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Publication numberUS6829134 B2
Publication typeGrant
Application numberUS 10/615,009
Publication dateDec 7, 2004
Filing dateJul 8, 2003
Priority dateJul 9, 2002
Fee statusPaid
Also published asCN1314058C, CN1471114A, US20040027787
Publication number10615009, 615009, US 6829134 B2, US 6829134B2, US-B2-6829134, US6829134 B2, US6829134B2
InventorsMakoto Yamauchi, Akihiro Shimizu, Kazuaki Kawabata, Hiroaki Taira, Hiroyuki Matsumoto
Original AssigneeMurata Manufacturing Co., Ltd.
Export CitationBiBTeX, EndNote, RefMan
External Links: USPTO, USPTO Assignment, Espacenet
Laminated ceramic electronic component and method for manufacturing the same
US 6829134 B2
Abstract
A highly reliable monolithic ceramic capacitor which has no structural defect, e.g. peeling, and which is not susceptible to water from the outside and a method for manufacturing the same are provided. A lead portion of an internal electrode is configured to have a shape provided with a taper-shaped portion in which the width gradually decreases with increasing proximity to the end surface of a ceramic element, and the shape of the end portion opposite to the lead portion of the internal electrode is adjusted to be substantially rectangular. Regarding a pair of internal electrodes facing each other with the ceramic layer therebetween, the internal electrodes are laminated while the positions thereof are displaced with respect to each other in order that a corner portion in the substantially rectangular portion of one internal electrode are located in the vicinity of, but outside the taper-shaped portion of the other internal electrode.
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Claims(15)
What is claimed is:
1. A laminated ceramic electronic component comprising:
a ceramic element;
a plurality of internal electrodes provided in said ceramic element, said plurality of internal electrodes face each other with a ceramic layer disposed therebetween, said internal electrodes facing each other extend to respective end surfaces of a pair of end surfaces of the ceramic element through respective lead portions extending from the respective internal electrode main portions such that the internal electrodes are connected to respective external electrodes of a pair of the external electrodes provided on the pair of end surfaces; wherein
each internal electrode of a pair of internal electrodes of said plurality of internal electrodes has a two-dimensional shape including at least one corner portion in the main portion and a portion having a width that gradually decreases in one direction in a portion of the internal electrode which extends from the main portion; and
a positional relationship between the pair of internal electrodes is at least one of:
a corner portion of one internal electrode of the pair of the internal electrodes and a portion of the other internal electrode having a width gradually decreasing in one direction, are in close proximity to each other with the ceramic layer therebetween while the corner portion of the one internal electrode does not overlap the other internal electrode; and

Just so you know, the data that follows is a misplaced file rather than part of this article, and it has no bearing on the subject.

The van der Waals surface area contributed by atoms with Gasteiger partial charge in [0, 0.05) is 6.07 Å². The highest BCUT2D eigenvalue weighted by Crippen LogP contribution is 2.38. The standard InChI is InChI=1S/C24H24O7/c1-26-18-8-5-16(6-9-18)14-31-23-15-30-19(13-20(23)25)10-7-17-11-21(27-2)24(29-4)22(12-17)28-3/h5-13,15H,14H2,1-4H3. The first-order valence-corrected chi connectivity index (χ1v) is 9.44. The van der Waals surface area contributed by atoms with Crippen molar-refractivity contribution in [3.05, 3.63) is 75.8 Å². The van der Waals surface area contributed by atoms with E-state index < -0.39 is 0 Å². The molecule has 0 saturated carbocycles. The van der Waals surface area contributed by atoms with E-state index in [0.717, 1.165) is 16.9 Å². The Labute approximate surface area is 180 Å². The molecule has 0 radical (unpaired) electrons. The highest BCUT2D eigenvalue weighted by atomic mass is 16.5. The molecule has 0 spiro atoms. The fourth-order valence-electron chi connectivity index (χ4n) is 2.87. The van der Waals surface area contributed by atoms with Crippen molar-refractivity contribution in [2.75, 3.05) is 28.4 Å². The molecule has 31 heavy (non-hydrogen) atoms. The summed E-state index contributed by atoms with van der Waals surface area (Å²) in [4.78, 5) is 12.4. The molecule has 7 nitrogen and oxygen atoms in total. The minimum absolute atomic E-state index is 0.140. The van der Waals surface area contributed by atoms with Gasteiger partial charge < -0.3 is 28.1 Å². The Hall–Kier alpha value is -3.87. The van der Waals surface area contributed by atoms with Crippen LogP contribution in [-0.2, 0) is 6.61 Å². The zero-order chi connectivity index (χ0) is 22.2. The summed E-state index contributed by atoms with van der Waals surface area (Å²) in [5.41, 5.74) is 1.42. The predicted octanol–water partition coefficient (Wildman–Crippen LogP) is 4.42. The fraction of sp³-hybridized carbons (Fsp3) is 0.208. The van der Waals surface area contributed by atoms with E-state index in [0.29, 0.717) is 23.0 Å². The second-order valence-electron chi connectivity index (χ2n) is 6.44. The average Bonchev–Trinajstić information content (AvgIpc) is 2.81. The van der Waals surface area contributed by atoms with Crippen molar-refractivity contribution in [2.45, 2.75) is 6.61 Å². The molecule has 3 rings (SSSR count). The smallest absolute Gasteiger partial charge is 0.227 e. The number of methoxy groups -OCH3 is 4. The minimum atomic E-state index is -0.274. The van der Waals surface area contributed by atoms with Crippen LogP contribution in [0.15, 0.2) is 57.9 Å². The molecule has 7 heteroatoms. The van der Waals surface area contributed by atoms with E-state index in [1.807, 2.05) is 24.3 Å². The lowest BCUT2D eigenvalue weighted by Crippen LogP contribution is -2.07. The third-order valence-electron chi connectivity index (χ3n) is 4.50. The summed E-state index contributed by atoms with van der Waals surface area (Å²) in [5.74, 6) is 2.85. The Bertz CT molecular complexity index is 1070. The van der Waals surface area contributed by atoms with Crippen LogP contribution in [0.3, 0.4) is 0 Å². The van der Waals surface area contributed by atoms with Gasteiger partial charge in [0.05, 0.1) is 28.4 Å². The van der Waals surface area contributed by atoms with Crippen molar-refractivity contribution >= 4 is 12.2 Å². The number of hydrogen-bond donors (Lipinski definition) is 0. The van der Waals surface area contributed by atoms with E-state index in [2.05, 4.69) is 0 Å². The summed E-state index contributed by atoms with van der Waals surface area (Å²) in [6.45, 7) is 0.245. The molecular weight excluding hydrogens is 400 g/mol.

a corner portion of the other internal electrode and a portion of the one internal electrode having a width that gradually decreases in one direction, are in close proximity to each other with the ceramic layer therebetween while the corner portion of the other internal electrode does not overlap the one internal electrode.
2. The laminated ceramic electronic component according to claim 1, wherein the portion having a width that gradually decreases in one direction is located in the lead portion of the internal electrode, and the corner portion is located in a portion opposite to the lead portion with the center of the internal electrode main portion therebetween.
3. The laminated ceramic electronic component according to claim 2, wherein the width of the portion having a width that gradually decreases in one direction decrease linearly.
4. The laminated ceramic electronic component according to claim 3, wherein the width of the portion having a width that gradually decreases in one direction decreases at an angle of about 40 degrees to about 80 degrees.
5. The laminated ceramic electronic component according to claim 3, wherein the width of the portion having a width that gradually decreases in one direction decreases at an angle of about 60 degrees to about 80 degrees.
6. The laminated ceramic electronic component according to claim 1, wherein the external electrode-side width of the portion having a width that gradually decreases in one direction is about two-thirds to about three-quarters the width of the internal electrode main portion.
7. A method for manufacturing a laminated ceramic electronic component having the structure according to claim 1, comprising the steps of:
applying a conductive paste on one surface of a ceramic green sheet by a screen printing method to provide an electrode pattern having the shape according to claim 1 on the ceramic green sheet surface; and
laminating a plurality of the ceramic green sheets such that a pair of internal electrodes facing each other with the ceramic layer therebetween have the positional relationship according to claim 1.
8. The method for manufacturing a laminated ceramic electronic component according to claim 7, wherein at least one of the pair of internal electrodes includes the corner portion located in one portion at which two sides of the internal electrode main portion are in contact with each other, and the portion having a width that gradually decreases in one direction located in the lead portion.
9. The method for manufacturing a laminated ceramic electronic component according to claim 7, further comprising the steps of: